September 06, 2016
The metro real estate market centered around Camden County lags the nation in terms of recovery from its peak value before the housing bubble began to burst a decade ago.
In fact, the Camden metro statistical area division, which includes Camden, Burlington and Gloucester counties, is one of the bottom 10 locations in the country and the least recovered location in the Mid-Atlantic.
It holds down the spot eighth from the bottom and is still 26.7 percent below values at the height of the peak, according to a study by Keith Gumbinger, a vice president at hsh.com, a company specializing in mortgage research.
A home in an exclusive Cherry Hill neighborhood vividly illustrates how the Camden metro area has still not bounced back.
The property at 47 Manning Lane sold for $2.9 million in 2008, just before the Wall Street financial crisis triggered the Great Recession. It went up for sale in 2011 and languished on and off the market for five years. When a sale finally closed last month, it fetched just $1.2 million.
While the upper-end home – more than half an acre, 6,600 square feet, five bedrooms, six full baths and two half baths – may not be the typical home in the county, its depressed value speaks volumes, according to Anne E. Koons, a Realtor in Cherry Hill.
Some cities are lagging Camden, including the greater Las Vegas area, which remains 44 percent below its peak values, the worst recovery in the country.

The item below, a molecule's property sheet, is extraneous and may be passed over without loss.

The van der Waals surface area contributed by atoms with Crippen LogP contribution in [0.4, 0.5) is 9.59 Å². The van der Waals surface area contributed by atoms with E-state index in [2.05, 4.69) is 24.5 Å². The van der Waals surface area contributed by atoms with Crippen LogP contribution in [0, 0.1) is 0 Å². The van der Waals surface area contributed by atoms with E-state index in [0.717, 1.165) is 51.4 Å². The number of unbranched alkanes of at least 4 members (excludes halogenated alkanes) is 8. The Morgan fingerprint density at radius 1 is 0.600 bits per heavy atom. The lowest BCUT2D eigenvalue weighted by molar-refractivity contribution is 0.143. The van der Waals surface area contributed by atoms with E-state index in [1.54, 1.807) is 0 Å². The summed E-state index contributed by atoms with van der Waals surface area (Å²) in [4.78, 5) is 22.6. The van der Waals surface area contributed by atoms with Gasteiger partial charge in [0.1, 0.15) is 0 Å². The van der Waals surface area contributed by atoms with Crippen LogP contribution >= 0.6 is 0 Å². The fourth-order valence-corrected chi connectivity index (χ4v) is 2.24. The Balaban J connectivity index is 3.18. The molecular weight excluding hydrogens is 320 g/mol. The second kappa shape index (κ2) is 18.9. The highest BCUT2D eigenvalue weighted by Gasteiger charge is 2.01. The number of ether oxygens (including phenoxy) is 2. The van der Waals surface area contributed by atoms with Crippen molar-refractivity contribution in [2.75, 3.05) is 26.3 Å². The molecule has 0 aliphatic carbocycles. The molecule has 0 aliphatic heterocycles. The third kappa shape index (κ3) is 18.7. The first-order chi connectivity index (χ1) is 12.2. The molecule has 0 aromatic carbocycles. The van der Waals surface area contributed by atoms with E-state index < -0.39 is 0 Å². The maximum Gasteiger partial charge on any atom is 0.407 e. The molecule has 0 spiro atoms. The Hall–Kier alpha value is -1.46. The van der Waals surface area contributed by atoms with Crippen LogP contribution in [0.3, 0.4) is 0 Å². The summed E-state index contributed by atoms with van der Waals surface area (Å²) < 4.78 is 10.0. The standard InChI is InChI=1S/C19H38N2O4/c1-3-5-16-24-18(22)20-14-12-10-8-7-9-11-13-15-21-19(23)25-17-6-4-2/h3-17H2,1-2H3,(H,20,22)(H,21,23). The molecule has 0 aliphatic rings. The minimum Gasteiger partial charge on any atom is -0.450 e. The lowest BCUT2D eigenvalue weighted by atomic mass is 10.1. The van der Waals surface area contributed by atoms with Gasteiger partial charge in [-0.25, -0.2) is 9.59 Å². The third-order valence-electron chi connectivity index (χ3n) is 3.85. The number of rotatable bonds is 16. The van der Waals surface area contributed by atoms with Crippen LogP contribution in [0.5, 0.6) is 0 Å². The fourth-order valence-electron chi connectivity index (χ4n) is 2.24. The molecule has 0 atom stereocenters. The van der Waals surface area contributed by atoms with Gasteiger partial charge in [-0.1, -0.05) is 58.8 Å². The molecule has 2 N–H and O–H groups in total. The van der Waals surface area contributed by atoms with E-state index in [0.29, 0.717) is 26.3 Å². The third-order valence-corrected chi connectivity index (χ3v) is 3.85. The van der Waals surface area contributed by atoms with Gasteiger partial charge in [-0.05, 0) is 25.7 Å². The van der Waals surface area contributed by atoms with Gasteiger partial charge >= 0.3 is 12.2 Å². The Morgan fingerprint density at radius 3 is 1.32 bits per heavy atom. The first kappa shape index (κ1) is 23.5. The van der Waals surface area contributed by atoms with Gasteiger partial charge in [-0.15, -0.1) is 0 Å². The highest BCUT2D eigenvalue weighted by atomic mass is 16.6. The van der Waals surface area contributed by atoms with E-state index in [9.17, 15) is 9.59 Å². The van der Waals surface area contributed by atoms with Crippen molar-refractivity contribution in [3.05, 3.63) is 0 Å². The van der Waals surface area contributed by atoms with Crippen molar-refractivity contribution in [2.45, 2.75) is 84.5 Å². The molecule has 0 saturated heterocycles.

Others, including Denver, Austin, Dallas, Pittsburgh and Nashville, have not only recovered what value they lost, but have added value ranging from 23 percent to more than 50 percent.
Nationally, housing prices peaked in early 2006 and started to decline by late 2006 and early 2007.
The largest price drop was in 2008, setting off an avalanche of foreclosures and curtailing credit. The real estate bust set off what is known as the Great Recession. Recovery has been uneven, with the metro Philadelphia real estate market and the northern suburbs of Philadelphia nearly fully recovered.
Gumbinger explained the differences on both sides of the river.
“The story for home price recovery in either area is a familiar one: Areas that didn't 'bust' the most have had greater levels of improvement," he said. “The Camden area's decline from its peak was 26.08 percent, while the Philly market was just about half as much at 13.63 percent. This speaks to the maintenance of the employment base during the downturn and more.
“Philly's recovery also started sooner," he noted. "The market hit price bottom in 2011 Q4 while Camden didn't finish falling until three quarters later [2012 Q3] – so Philly had a little more of a head start on recovery.”
Gumbinger said the slow and cumbersome foreclosure process in New Jersey and an over-reliance on sub-prime loans during the boom years may “be depressing price recovery to a greater degree in one state versus the other.”
"How far off is full recovery? For markets trying to climb out of the deepest holes, it will be more of a grind than not. It will probably be years yet as gains will probably be incremental at best,” said Gumbinger.